MANILA (Reuters) – The outsourcing industry in the Philippines, which has dethroned India as the country with the most call centres in the world, is worried that the rise of artificial intelligence (AI) will eat into the $23 billion sector.
AI-powered translators could dilute the biggest advantage the Philippines has, the wide use of English, an industry meeting was told this week. Other AI applications could take over process-driven jobs.
The Philippines’ business process outsourcing (BPO) industry is an economic lifeline for the Southeast Asian nation of 100 million people. It employs about 1.15 million people and, along with remittances from overseas workers, remains one of the top two earners of foreign exchange.
“I don’t think our excellent command of spoken English is going to really be a protection five, 10 years from now. It really will not matter,” said Rajneesh Tiwary, chief delivery officer at Sutherland Global Services.
The Philippines, which was an American colony in the first half of the 20th century, overtook India in 2011 with the largest number of voice-based BPO services in the world.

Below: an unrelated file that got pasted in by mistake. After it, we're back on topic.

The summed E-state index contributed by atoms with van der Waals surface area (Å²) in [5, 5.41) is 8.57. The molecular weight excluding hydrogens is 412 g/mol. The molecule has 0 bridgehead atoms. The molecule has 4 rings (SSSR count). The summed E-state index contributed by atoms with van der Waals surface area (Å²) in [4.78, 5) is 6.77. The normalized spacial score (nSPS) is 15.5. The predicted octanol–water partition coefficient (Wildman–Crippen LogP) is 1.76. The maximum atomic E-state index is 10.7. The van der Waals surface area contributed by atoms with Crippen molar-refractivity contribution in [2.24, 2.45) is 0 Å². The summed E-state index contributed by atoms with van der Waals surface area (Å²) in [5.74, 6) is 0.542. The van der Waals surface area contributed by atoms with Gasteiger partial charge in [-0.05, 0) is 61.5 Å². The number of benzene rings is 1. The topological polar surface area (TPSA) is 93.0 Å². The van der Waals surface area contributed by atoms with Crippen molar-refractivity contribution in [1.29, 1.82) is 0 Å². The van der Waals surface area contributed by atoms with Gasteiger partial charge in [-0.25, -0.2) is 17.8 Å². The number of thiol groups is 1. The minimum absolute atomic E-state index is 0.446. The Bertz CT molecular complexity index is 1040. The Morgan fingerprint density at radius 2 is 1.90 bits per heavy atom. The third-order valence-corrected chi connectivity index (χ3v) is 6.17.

“There’s definitely reasons to be concerned because technology may be able to replace some of what could happen in voice,” Eric Simonson, managing partner of research at Everest Group, a management consulting and research firm, told Reuters.
AI, which combs through large troves of raw data to predict outcomes and recognise patterns, is expected to replace 40,000 to 50,000 “low-skilled” or process-driven BPO jobs in the next five years, said Rey Untal, president and chief executive officer of the IT & Business Process Association of the Philippines (IBPAP).